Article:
Iran’s police chief admitted on Sunday that protesters who were arrested after June’s disputed presidential election had been tortured while in custody in a prison in southwest Tehran. But he denied any of the detainees died as a result.
In remarks reported by state-run media, General Ismail Ahmadi Moghaddam said the chief of the Kahrizak detention center had been dismissed and jailed.
“Three policemen who beat detainees have been jailed as well,” the official IRNA news agency quoted Moghaddam as saying.
Human rights groups had previously identified at least three detainees whom they said had died after torture at Kahrizak, which was closed last month on the orders of Iran’s supreme leader, Ayatollah Ali Khamenei.
Moghaddam denied the abuses were responsible for any fatalities there, claiming an unspecified “viral illness” had caused the deaths.
He did not name those allegedly involved in the abuse of prisoners, or give details of the charges against them. But his admission has marked the second occasion in as many days that a senior official has accepted that some criticisms leveled at the regime are well founded, suggesting growing doubts and uncertainty within the embattled regime nearly two months after the poll.
On Saturday, Qorbanali Dori-Najafabadi, Iran’s prosecutor-general, conceded “mistakes” had led to “painful accidents which cannot be defended, and those who were involved should be punished.” He said the mistakes included “the Kahrizak incident,” an apparent reference to the deaths of detainees there.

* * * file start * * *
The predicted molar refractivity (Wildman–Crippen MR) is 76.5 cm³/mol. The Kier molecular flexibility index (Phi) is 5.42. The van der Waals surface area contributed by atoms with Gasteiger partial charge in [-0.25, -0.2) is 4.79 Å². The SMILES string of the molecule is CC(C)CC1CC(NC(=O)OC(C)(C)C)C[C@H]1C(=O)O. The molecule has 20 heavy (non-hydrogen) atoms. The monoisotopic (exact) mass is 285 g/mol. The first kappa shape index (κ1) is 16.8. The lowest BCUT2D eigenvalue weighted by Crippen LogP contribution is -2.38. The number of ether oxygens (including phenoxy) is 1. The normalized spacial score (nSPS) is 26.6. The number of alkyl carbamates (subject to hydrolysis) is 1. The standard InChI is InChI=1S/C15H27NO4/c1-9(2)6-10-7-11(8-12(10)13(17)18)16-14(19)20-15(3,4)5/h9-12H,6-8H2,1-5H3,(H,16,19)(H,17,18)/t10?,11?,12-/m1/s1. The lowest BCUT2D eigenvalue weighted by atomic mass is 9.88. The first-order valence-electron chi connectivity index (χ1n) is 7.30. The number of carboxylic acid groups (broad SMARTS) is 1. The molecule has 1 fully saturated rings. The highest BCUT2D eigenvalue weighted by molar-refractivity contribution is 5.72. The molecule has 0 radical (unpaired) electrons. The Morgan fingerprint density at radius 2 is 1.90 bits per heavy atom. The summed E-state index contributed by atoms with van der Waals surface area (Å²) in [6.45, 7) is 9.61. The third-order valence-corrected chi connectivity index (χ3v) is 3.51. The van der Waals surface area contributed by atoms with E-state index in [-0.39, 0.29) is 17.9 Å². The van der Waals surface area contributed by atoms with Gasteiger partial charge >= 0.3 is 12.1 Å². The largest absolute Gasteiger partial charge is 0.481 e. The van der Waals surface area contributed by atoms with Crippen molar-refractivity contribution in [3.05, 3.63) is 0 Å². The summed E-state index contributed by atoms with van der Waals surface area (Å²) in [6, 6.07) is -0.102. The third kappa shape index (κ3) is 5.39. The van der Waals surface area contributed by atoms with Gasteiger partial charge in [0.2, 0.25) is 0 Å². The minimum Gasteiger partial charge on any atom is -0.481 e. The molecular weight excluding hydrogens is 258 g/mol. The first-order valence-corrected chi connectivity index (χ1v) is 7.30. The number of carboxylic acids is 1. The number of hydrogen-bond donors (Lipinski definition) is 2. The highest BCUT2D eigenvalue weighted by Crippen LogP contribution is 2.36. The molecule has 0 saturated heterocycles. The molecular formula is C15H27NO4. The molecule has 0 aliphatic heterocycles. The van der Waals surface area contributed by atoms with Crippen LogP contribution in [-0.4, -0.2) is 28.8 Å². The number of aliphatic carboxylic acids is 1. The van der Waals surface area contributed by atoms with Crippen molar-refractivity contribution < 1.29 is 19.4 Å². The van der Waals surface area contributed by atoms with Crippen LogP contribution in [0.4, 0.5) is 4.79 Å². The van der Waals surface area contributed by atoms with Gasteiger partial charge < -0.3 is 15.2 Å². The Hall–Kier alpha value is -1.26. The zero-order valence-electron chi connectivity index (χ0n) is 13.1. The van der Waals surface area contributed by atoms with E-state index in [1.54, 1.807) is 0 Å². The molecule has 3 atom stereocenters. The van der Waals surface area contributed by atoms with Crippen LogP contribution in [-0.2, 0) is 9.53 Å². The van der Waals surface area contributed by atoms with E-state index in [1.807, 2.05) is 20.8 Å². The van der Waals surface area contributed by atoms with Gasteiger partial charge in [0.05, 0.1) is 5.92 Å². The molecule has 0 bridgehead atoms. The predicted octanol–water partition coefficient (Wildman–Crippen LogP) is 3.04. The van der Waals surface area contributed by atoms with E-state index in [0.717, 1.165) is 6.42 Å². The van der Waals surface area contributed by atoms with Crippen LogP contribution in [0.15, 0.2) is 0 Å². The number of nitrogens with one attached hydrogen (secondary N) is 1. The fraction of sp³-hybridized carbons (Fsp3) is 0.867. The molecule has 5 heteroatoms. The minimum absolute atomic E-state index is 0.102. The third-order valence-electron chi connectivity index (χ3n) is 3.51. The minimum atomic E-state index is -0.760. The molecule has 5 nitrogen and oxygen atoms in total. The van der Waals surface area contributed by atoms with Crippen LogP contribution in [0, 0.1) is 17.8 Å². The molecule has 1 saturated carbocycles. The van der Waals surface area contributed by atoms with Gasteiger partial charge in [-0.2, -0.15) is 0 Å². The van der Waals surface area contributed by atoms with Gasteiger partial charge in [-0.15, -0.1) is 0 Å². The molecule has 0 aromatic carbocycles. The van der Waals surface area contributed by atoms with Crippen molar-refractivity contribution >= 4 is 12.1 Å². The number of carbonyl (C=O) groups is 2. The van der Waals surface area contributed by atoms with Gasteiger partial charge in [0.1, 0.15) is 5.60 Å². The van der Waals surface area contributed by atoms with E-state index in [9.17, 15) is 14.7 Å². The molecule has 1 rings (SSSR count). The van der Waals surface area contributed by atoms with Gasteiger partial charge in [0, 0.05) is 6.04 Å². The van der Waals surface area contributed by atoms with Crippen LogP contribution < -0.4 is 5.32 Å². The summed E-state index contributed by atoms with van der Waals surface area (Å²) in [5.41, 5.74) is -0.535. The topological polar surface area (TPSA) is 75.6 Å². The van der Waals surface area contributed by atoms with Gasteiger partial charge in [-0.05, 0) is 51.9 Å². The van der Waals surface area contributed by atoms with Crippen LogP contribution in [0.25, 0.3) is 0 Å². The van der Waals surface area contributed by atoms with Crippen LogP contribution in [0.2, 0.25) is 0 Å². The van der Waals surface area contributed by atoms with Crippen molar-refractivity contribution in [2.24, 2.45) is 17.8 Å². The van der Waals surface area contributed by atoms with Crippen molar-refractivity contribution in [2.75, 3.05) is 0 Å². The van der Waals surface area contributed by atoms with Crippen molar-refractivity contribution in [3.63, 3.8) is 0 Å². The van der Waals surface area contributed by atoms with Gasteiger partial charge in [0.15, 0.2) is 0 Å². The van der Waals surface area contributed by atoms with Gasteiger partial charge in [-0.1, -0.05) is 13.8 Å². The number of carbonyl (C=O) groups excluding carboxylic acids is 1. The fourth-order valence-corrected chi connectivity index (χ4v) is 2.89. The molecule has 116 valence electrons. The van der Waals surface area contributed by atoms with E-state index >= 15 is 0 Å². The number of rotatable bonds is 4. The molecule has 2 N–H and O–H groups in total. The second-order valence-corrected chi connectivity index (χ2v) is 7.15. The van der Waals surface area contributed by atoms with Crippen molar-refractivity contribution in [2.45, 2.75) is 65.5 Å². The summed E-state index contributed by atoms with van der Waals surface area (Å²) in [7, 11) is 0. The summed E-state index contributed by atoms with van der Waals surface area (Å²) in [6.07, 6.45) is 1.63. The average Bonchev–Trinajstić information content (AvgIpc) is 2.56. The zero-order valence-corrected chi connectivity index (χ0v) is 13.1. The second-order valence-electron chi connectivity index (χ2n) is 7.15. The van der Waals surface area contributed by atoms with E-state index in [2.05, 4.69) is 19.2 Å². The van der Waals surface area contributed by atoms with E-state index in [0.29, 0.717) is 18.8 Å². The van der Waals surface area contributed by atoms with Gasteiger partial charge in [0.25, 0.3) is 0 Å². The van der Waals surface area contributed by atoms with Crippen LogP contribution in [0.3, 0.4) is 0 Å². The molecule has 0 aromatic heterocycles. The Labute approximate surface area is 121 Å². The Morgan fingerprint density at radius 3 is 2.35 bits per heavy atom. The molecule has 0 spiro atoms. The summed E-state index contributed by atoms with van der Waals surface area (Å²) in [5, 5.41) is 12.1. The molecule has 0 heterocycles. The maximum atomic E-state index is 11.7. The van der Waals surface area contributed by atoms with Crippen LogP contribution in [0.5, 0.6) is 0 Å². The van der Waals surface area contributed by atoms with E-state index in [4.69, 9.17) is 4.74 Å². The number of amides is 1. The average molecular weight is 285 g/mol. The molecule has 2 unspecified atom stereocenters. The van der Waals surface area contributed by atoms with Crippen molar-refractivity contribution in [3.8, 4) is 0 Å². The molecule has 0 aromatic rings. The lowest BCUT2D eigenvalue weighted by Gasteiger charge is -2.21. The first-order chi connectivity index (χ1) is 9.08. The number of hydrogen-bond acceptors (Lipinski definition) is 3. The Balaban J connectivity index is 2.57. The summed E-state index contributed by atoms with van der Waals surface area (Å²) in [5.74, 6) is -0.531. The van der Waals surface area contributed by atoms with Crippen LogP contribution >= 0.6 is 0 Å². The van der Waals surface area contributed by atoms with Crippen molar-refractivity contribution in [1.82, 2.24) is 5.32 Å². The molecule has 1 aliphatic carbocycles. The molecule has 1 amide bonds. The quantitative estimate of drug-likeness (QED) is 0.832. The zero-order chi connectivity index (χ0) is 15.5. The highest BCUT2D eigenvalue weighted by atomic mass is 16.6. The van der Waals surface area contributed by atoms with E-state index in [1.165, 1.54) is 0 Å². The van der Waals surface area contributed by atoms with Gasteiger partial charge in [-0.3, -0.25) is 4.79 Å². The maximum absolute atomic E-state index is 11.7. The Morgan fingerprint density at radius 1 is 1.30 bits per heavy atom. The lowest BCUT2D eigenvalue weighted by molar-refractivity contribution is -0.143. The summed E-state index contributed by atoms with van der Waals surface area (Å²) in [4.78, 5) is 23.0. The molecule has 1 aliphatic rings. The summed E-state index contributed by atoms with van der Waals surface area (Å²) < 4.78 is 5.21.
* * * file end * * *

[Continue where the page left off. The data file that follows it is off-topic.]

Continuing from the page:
Dori-Najafabadi indicated the judiciary had taken overall charge of the detainees and their trials away from the feared basiji militia and Revolutionary Guards. He said about 200 people were still being held and urged people not to be afraid to come forward if they had complaints.
“Maybe there were cases of torture in the early days after the election but we are willing to follow up any complaints or irregularities that have taken place,” he was quoted as saying.
Meanwhile, defeated presidential candidate Mehdi Karroubi claims that women and boys detained in the post-election have been brutally raped in custody.
“A number of detainees have said that some female detainees have been raped savagely. Young boys held in detention have also been savagely raped,” Karroubi said in a letter to former president Akbar Hashemi Rafsanjani.
“The young boys are suffering from depression and serious physical and mental damage since their rapes,” he said, urging a probe into the claims.
Karroubi made the allegations in a “confidential letter” delivered on July 29 to Rafsanjani in his capacity as head of the Assembly of Experts, the powerful body which selects the supreme leader and supervises his activities.
Karroubi, who came a distant fourth in the June 12 election that returned Iranian President Mahmoud Ahmadinejad to power, has previously alleged that protesters were being abused and beaten in custody.
About 2,000 opposition supporters were arrested in the aftermath of Ahmadinejad’s disputed victory. Most have been released, but around 200 remain behind bars. At least 110 have also been put on trial.
Karroubi urged Rafsanjani to take up the issue with supreme leader Ayatollah Ali Khamenei, saying the “clergy and the Islamic republic will be held responsible” for such acts.
“The people who told me about this hold sensitive positions and some are veterans of the war [with Iraq],” he said in the letter.
On Sunday, the head of the Revolutionary Guards’ political bureau called for Karroubi, fellow defeated election challenger Mir Hossein Mousavi and Ahmadinejad’s predecessor Mohammad Khatami to go on trial for plotting a “velvet coup.”
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